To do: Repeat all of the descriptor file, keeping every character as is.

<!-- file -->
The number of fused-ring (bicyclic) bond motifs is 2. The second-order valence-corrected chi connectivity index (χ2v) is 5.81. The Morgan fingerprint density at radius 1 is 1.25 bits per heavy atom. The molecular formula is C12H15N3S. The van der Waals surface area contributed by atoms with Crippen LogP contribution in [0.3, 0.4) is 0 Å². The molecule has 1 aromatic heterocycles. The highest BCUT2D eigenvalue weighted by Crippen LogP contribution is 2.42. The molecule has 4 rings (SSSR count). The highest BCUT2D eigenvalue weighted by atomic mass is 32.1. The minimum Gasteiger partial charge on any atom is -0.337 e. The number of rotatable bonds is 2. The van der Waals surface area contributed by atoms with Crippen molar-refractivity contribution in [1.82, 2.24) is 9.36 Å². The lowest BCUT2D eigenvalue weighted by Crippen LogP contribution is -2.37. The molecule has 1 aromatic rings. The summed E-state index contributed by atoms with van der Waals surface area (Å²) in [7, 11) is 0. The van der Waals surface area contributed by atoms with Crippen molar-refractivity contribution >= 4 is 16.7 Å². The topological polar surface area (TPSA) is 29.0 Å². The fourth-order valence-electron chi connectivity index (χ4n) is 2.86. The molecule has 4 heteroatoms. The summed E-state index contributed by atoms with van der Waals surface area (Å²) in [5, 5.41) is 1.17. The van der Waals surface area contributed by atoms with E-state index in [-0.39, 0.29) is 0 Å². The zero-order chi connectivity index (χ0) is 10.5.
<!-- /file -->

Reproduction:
The number of fused-ring (bicyclic) bond motifs is 2. The second-order valence-corrected chi connectivity index (χ2v) is 5.81. The Morgan fingerprint density at radius 1 is 1.25 bits per heavy atom. The molecular formula is C12H15N3S. The van der Waals surface area contributed by atoms with Crippen LogP contribution in [0.3, 0.4) is 0 Å². The molecule has 1 aromatic heterocycles. The highest BCUT2D eigenvalue weighted by Crippen LogP contribution is 2.42. The molecule has 4 rings (SSSR count). The highest BCUT2D eigenvalue weighted by atomic mass is 32.1. The minimum Gasteiger partial charge on any atom is -0.337 e. The number of rotatable bonds is 2. The van der Waals surface area contributed by atoms with Crippen molar-refractivity contribution in [1.82, 2.24) is 9.36 Å². The lowest BCUT2D eigenvalue weighted by Crippen LogP contribution is -2.37. The molecule has 1 aromatic rings. The summed E-state index contributed by atoms with van der Waals surface area (Å²) in [7, 11) is 0. The van der Waals surface area contributed by atoms with Crippen molar-refractivity contribution >= 4 is 16.7 Å². The topological polar surface area (TPSA) is 29.0 Å². The fourth-order valence-electron chi connectivity index (χ4n) is 2.86. The molecule has 4 heteroatoms. The summed E-state index contributed by atoms with van der Waals surface area (Å²) in [5, 5.41) is 1.17. The van der Waals surface area contributed by atoms with E-state index in [-0.39, 0.29) is 0 Å². The zero-order chi connectivity index (χ0) is 10.5.